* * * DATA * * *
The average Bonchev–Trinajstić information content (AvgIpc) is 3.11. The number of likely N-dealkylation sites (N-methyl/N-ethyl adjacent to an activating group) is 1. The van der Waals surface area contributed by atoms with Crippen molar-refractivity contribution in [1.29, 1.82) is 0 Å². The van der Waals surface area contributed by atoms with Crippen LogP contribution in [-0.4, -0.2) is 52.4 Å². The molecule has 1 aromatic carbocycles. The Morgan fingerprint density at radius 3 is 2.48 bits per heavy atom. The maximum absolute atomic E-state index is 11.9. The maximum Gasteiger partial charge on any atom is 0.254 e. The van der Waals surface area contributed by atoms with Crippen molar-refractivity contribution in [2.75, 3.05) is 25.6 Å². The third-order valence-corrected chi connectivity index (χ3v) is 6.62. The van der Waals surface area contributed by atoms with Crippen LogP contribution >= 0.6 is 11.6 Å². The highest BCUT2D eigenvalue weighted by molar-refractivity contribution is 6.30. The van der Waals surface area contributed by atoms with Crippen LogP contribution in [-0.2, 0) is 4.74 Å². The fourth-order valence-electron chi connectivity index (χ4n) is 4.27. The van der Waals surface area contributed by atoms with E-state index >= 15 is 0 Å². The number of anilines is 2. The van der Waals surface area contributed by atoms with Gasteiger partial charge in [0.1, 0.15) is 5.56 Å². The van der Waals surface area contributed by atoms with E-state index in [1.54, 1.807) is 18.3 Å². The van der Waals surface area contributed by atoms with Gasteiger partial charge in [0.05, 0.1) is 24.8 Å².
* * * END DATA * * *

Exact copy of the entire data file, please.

The average Bonchev–Trinajstić information content (AvgIpc) is 3.11. The number of likely N-dealkylation sites (N-methyl/N-ethyl adjacent to an activating group) is 1. The van der Waals surface area contributed by atoms with Crippen molar-refractivity contribution in [1.29, 1.82) is 0 Å². The van der Waals surface area contributed by atoms with Crippen LogP contribution in [-0.4, -0.2) is 52.4 Å². The molecule has 1 aromatic carbocycles. The Morgan fingerprint density at radius 3 is 2.48 bits per heavy atom. The maximum absolute atomic E-state index is 11.9. The maximum Gasteiger partial charge on any atom is 0.254 e. The van der Waals surface area contributed by atoms with Crippen molar-refractivity contribution in [2.75, 3.05) is 25.6 Å². The third-order valence-corrected chi connectivity index (χ3v) is 6.62. The van der Waals surface area contributed by atoms with Crippen LogP contribution >= 0.6 is 11.6 Å². The highest BCUT2D eigenvalue weighted by molar-refractivity contribution is 6.30. The van der Waals surface area contributed by atoms with Crippen LogP contribution in [-0.2, 0) is 4.74 Å². The fourth-order valence-electron chi connectivity index (χ4n) is 4.27. The van der Waals surface area contributed by atoms with E-state index >= 15 is 0 Å². The number of anilines is 2. The van der Waals surface area contributed by atoms with Gasteiger partial charge in [0.1, 0.15) is 5.56 Å². The van der Waals surface area contributed by atoms with E-state index in [1.54, 1.807) is 18.3 Å². The van der Waals surface area contributed by atoms with Gasteiger partial charge in [0.05, 0.1) is 24.8 Å².